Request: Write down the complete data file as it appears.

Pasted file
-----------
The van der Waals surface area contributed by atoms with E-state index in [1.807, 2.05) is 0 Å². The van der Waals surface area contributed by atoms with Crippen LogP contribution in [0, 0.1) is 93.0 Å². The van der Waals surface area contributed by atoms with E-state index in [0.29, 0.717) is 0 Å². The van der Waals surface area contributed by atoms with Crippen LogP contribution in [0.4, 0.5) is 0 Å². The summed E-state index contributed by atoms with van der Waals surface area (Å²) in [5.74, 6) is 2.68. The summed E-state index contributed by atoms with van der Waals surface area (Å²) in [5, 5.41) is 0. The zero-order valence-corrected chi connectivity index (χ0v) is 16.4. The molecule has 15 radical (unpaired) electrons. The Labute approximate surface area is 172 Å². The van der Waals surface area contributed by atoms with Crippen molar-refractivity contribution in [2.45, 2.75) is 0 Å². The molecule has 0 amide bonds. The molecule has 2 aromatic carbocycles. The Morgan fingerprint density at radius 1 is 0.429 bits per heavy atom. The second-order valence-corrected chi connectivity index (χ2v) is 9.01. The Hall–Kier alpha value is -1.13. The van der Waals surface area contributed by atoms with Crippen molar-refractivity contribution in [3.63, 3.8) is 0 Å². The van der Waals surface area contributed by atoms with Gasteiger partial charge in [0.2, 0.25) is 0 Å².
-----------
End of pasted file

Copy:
The van der Waals surface area contributed by atoms with E-state index in [1.807, 2.05) is 0 Å². The van der Waals surface area contributed by atoms with Crippen LogP contribution in [0, 0.1) is 93.0 Å². The van der Waals surface area contributed by atoms with E-state index in [0.29, 0.717) is 0 Å². The van der Waals surface area contributed by atoms with Crippen LogP contribution in [0.4, 0.5) is 0 Å². The summed E-state index contributed by atoms with van der Waals surface area (Å²) in [5.74, 6) is 2.68. The summed E-state index contributed by atoms with van der Waals surface area (Å²) in [5, 5.41) is 0. The zero-order valence-corrected chi connectivity index (χ0v) is 16.4. The molecule has 15 radical (unpaired) electrons. The Labute approximate surface area is 172 Å². The van der Waals surface area contributed by atoms with Crippen molar-refractivity contribution in [2.45, 2.75) is 0 Å². The molecule has 0 amide bonds. The molecule has 2 aromatic carbocycles. The Morgan fingerprint density at radius 1 is 0.429 bits per heavy atom. The second-order valence-corrected chi connectivity index (χ2v) is 9.01. The Hall–Kier alpha value is -1.13. The van der Waals surface area contributed by atoms with Crippen molar-refractivity contribution in [3.63, 3.8) is 0 Å². The van der Waals surface area contributed by atoms with Gasteiger partial charge in [0.2, 0.25) is 0 Å².